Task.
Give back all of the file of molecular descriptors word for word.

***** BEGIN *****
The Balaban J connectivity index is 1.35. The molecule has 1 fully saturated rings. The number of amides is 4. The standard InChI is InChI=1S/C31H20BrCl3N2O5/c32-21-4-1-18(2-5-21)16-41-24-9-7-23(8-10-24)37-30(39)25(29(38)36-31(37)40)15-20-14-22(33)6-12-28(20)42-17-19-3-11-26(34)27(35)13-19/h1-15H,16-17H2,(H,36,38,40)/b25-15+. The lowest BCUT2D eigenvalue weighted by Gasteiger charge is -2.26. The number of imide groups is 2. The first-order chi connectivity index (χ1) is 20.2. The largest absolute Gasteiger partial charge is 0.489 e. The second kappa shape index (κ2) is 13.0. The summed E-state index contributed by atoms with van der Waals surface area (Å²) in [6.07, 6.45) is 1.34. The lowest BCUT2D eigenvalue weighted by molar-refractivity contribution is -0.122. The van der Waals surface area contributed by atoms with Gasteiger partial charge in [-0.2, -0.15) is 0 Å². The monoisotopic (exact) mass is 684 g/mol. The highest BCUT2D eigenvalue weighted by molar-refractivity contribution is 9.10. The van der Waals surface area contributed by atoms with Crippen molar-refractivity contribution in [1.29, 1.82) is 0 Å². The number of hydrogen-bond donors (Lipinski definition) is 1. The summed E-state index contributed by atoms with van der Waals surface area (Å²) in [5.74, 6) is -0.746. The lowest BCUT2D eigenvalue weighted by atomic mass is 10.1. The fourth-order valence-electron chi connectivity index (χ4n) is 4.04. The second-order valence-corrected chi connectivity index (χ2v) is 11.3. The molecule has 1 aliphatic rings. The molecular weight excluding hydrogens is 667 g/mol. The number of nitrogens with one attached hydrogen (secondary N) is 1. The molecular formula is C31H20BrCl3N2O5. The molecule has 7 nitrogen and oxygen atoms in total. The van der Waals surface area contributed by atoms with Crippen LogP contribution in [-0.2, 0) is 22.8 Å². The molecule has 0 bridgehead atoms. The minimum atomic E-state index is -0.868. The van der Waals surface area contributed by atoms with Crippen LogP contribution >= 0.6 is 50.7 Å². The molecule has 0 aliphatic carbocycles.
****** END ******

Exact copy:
The Balaban J connectivity index is 1.35. The molecule has 1 fully saturated rings. The number of amides is 4. The standard InChI is InChI=1S/C31H20BrCl3N2O5/c32-21-4-1-18(2-5-21)16-41-24-9-7-23(8-10-24)37-30(39)25(29(38)36-31(37)40)15-20-14-22(33)6-12-28(20)42-17-19-3-11-26(34)27(35)13-19/h1-15H,16-17H2,(H,36,38,40)/b25-15+. The lowest BCUT2D eigenvalue weighted by Gasteiger charge is -2.26. The number of imide groups is 2. The first-order chi connectivity index (χ1) is 20.2. The largest absolute Gasteiger partial charge is 0.489 e. The second kappa shape index (κ2) is 13.0. The summed E-state index contributed by atoms with van der Waals surface area (Å²) in [6.07, 6.45) is 1.34. The lowest BCUT2D eigenvalue weighted by molar-refractivity contribution is -0.122. The van der Waals surface area contributed by atoms with Gasteiger partial charge in [-0.2, -0.15) is 0 Å². The monoisotopic (exact) mass is 684 g/mol. The highest BCUT2D eigenvalue weighted by molar-refractivity contribution is 9.10. The van der Waals surface area contributed by atoms with Crippen molar-refractivity contribution in [1.29, 1.82) is 0 Å². The number of hydrogen-bond donors (Lipinski definition) is 1. The summed E-state index contributed by atoms with van der Waals surface area (Å²) in [5.74, 6) is -0.746. The lowest BCUT2D eigenvalue weighted by atomic mass is 10.1. The fourth-order valence-electron chi connectivity index (χ4n) is 4.04. The second-order valence-corrected chi connectivity index (χ2v) is 11.3. The molecule has 1 aliphatic rings. The molecular weight excluding hydrogens is 667 g/mol. The number of nitrogens with one attached hydrogen (secondary N) is 1. The molecular formula is C31H20BrCl3N2O5. The molecule has 7 nitrogen and oxygen atoms in total. The van der Waals surface area contributed by atoms with Crippen LogP contribution in [-0.2, 0) is 22.8 Å². The molecule has 0 bridgehead atoms. The minimum atomic E-state index is -0.868. The van der Waals surface area contributed by atoms with Crippen LogP contribution >= 0.6 is 50.7 Å². The molecule has 0 aliphatic carbocycles.